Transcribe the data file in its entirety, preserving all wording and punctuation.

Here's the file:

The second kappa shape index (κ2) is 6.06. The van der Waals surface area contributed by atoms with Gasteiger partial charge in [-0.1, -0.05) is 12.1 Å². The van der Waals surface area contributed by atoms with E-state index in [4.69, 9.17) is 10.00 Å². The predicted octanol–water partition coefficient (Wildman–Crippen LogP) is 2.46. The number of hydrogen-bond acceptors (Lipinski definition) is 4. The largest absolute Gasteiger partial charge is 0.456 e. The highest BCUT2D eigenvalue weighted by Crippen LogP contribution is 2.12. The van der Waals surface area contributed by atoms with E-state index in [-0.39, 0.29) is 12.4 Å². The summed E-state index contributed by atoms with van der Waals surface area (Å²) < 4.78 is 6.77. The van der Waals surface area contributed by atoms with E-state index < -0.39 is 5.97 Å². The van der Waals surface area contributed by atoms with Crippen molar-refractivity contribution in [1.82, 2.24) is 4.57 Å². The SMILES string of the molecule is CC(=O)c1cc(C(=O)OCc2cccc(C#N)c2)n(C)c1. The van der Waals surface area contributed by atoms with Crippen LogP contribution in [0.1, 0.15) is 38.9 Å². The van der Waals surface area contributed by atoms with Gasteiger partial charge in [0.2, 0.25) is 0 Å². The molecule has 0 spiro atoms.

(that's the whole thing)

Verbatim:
The second kappa shape index (κ2) is 6.06. The van der Waals surface area contributed by atoms with Gasteiger partial charge in [-0.1, -0.05) is 12.1 Å². The van der Waals surface area contributed by atoms with E-state index in [4.69, 9.17) is 10.00 Å². The predicted octanol–water partition coefficient (Wildman–Crippen LogP) is 2.46. The number of hydrogen-bond acceptors (Lipinski definition) is 4. The largest absolute Gasteiger partial charge is 0.456 e. The highest BCUT2D eigenvalue weighted by Crippen LogP contribution is 2.12. The van der Waals surface area contributed by atoms with E-state index in [-0.39, 0.29) is 12.4 Å². The summed E-state index contributed by atoms with van der Waals surface area (Å²) < 4.78 is 6.77. The van der Waals surface area contributed by atoms with E-state index < -0.39 is 5.97 Å². The van der Waals surface area contributed by atoms with Crippen molar-refractivity contribution in [1.82, 2.24) is 4.57 Å². The SMILES string of the molecule is CC(=O)c1cc(C(=O)OCc2cccc(C#N)c2)n(C)c1. The van der Waals surface area contributed by atoms with Crippen LogP contribution in [0.1, 0.15) is 38.9 Å². The van der Waals surface area contributed by atoms with Gasteiger partial charge in [0.2, 0.25) is 0 Å². The molecule has 0 spiro atoms.